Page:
To replace every instance of ‘foo’ after point with ‘bar’, use the command M-x replace-string with the two arguments ‘foo’ and ‘bar’. Replacement happens only in the text after point, so if you want to cover the whole buffer you must go to the beginning first. All occurrences up to the end of the buffer are replaced; to limit replacement to part of the buffer, activate the region around that part. When the region is active, replacement is limited to the region (@pxref{Mark}).

When replace-string exits, it leaves point at the last occurrence replaced. It adds the prior position of point (where the replace-string command was issued) to the mark ring, without activating the mark; use C-u C-<SPC> to move back there. @xref{Mark Ring}.

A prefix argument restricts replacement to matches that are surrounded by word boundaries.

See section Replace Commands and Lax Matches, for details about case-sensitivity and character folding in replace commands.


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1.10.2 Regexp Replacement

The M-x replace-string command replaces exact matches for a single string. The similar command M-x replace-regexp replaces any match for a specified regular expression pattern (see section Syntax of Regular Expressions).

M-x replace-regexp <RET> regexp <RET> newstring <RET>

Replace every match for regexp with newstring.

In replace-regexp, the newstring need not be constant: it can refer to all or part of what is matched by the regexp. ‘\&’ in newstring stands for the entire match being replaced. ‘\d’ in newstring, where d is a digit starting from 1, stands for whatever matched the dth parenthesized grouping in regexp. (This is called a “back reference”.) ‘\#’ refers to the count of replacements already made in this command, as a decimal number. In the first replacement, ‘\#’ stands for ‘0’; in the second, for ‘1’; and so on. For example,

M-x replace-regexp <RET> c[ad]+r <RET> \&-safe <RET>

replaces (for example) ‘cadr’ with ‘cadr-safe’ and ‘cddr’ with ‘cddr-safe’.

M-x replace-regexp <RET> \(c[ad]+r\)-safe <RET> \1 <RET>

performs the inverse transformation. To include a ‘\’ in the text to replace with, you must enter ‘\\’.

If you want to enter part of the replacement string by hand each time, use ‘\?’ in the replacement string. Each replacement will ask you to edit the replacement string in the minibuffer, putting point where the ‘\?’ was.

The remainder of this subsection is intended for specialized tasks and requires knowledge of Lisp. Most readers can skip it.

You can use Lisp expressions to calculate parts of the replacement string. To do this, write ‘\,’ followed by the expression in the replacement string. Each replacement calculates the value of the expression and converts it to text without quoting (if it’s a string, this means using the string’s contents), and uses it in the replacement string in place of the expression itself. If the expression is a symbol, one space in the replacement string after the symbol name goes with the symbol name, so the value replaces them both.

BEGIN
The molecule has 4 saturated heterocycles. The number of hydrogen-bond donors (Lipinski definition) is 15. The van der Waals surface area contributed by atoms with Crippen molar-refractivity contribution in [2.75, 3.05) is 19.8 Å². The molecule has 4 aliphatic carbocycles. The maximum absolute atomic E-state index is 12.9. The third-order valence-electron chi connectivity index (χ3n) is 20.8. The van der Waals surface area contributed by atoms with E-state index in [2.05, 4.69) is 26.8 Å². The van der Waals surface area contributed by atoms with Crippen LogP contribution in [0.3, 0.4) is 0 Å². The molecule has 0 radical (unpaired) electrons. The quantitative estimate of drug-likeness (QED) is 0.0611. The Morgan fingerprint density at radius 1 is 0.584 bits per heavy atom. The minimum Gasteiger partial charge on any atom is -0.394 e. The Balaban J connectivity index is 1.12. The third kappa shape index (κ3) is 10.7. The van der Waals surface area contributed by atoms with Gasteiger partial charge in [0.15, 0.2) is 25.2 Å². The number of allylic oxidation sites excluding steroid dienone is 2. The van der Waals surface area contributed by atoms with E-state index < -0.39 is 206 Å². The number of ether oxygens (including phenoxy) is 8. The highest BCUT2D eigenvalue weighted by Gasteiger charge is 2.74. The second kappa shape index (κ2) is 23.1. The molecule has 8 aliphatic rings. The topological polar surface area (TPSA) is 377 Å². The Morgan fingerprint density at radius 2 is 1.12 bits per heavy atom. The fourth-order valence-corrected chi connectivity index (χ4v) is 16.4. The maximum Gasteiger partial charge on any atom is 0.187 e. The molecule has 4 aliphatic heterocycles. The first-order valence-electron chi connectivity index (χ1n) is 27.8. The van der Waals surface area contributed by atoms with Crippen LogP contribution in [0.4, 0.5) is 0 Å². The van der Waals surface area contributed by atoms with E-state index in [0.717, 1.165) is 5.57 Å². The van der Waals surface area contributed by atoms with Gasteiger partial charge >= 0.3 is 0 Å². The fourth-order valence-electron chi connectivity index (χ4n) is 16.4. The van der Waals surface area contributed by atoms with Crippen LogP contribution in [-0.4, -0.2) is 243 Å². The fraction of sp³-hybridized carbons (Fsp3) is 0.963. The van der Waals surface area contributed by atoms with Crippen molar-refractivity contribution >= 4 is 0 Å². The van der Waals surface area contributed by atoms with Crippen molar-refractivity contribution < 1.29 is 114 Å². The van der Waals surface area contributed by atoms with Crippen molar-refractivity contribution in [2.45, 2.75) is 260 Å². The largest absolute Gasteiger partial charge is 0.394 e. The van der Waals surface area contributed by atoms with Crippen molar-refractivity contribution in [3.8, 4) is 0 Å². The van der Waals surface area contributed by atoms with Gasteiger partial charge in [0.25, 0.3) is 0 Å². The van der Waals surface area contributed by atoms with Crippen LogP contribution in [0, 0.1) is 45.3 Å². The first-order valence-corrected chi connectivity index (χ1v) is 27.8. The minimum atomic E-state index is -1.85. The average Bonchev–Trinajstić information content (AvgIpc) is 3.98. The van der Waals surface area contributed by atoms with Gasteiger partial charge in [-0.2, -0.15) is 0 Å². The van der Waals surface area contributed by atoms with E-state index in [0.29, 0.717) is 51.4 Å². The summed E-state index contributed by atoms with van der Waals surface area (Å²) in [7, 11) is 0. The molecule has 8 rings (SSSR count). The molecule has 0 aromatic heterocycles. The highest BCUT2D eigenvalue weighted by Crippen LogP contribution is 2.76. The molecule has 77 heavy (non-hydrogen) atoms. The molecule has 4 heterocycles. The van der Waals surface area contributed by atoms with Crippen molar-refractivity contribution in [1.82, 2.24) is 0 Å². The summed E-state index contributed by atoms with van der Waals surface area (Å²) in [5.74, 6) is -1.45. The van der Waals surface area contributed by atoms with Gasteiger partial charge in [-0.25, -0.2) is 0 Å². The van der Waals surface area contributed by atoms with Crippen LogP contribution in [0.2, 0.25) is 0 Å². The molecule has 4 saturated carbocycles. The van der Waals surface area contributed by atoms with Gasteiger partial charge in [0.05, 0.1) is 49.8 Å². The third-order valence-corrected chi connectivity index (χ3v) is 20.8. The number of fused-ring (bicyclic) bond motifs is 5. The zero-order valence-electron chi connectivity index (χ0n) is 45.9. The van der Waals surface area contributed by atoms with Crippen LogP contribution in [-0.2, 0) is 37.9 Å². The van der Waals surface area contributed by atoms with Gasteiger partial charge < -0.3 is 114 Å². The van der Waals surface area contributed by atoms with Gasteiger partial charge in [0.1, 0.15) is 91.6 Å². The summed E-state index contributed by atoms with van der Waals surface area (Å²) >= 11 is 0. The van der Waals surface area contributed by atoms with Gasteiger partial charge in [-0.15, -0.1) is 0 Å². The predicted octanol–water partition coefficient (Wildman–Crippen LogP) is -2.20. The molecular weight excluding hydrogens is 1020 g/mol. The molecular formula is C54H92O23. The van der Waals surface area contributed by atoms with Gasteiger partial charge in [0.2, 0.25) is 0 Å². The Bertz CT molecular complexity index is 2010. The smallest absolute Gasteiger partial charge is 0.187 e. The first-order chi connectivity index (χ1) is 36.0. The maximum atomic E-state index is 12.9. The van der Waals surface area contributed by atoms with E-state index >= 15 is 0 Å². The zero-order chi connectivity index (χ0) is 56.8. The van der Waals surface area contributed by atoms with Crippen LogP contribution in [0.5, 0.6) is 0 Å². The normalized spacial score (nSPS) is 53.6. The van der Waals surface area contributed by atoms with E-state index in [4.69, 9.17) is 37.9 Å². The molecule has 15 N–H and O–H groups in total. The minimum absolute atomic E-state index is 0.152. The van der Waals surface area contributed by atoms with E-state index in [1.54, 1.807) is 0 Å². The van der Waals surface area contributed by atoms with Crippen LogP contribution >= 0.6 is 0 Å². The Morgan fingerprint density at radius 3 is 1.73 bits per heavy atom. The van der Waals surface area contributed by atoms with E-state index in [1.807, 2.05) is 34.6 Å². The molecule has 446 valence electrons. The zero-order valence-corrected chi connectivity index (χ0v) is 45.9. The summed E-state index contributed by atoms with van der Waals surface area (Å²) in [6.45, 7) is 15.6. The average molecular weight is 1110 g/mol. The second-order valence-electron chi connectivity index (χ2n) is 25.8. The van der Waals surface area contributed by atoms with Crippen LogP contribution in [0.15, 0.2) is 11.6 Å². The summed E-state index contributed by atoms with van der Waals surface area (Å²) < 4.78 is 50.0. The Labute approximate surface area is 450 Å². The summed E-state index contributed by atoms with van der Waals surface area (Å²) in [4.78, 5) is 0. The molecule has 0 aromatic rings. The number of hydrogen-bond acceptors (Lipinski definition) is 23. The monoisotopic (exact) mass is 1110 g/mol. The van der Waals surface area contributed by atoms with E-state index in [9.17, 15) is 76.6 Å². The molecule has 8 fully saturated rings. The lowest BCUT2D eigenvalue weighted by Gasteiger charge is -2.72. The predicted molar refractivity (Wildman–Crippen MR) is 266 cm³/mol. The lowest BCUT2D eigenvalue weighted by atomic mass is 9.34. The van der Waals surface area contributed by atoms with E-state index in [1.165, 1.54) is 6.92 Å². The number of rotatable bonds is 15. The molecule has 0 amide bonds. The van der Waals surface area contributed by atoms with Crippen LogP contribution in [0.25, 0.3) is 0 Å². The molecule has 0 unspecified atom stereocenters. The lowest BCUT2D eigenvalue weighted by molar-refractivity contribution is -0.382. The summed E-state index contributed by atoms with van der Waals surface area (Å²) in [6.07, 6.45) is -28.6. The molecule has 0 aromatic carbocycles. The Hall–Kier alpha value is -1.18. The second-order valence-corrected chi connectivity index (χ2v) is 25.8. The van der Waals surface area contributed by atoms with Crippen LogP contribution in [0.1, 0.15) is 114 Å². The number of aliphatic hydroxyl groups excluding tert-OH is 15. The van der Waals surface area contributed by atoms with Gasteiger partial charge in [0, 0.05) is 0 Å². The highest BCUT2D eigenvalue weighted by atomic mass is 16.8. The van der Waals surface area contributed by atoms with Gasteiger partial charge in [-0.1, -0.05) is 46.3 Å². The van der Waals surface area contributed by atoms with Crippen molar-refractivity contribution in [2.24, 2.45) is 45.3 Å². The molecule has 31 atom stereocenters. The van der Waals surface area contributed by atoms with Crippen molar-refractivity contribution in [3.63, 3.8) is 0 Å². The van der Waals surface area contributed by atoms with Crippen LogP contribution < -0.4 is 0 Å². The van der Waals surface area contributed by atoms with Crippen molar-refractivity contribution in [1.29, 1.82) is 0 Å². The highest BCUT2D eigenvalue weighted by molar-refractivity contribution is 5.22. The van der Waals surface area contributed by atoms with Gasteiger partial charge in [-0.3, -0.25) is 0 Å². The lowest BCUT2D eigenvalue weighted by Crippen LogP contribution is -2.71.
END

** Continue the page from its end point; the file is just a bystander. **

Inside such an expression, you can use some special sequences. ‘\&’ and ‘\d’ refer here, as usual, to the entire match as a string, and to a submatch as a string. d may be multiple digits, and the value of ‘\d’ is nil if the d’th parenthesized grouping did not match. You can also use ‘\#&’ and ‘\#d’ to refer to those matches as numbers (this is valid when the match or submatch has the form of a numeral). ‘\#’ here too stands for the number of already-completed replacements.

Repeating our example to exchange ‘x’ and ‘y’, we can thus do it also this way:

M-x replace-regexp <RET> \(x\)\|y <RET>
\,(if \1 "y" "x") <RET>

For computing replacement strings for ‘\,’, the format function is often useful (see Formatting Strings in The Emacs Lisp Reference Manual). For example, to add consecutively numbered strings like ‘ABC00042’ to columns 73 to 80 (unless they are already occupied), you can use

M-x replace-regexp <RET> ^.\{0,72\}$ <RET>
\,(format "%-72sABC%05d" \& \#) <RET>

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1.10.3 Replace Commands and Lax Matches

This subsection describes the behavior of replace commands with respect to lax matches (see section Lax Matching During Searching) and how to customize it. In general, replace commands mostly default to stricter matching than their search counterparts.

Unlike incremental search, the replacement commands do not use lax space matching (see section lax space matching) by default. To enable lax space matching for replacement, change the variable replace-lax-whitespace to non-nil. (This only affects how Emacs finds the text to replace, not the replacement text.)

A companion variable replace-regexp-lax-whitespace controls whether query-replace-regexp uses lax whitespace matching when searching for patterns.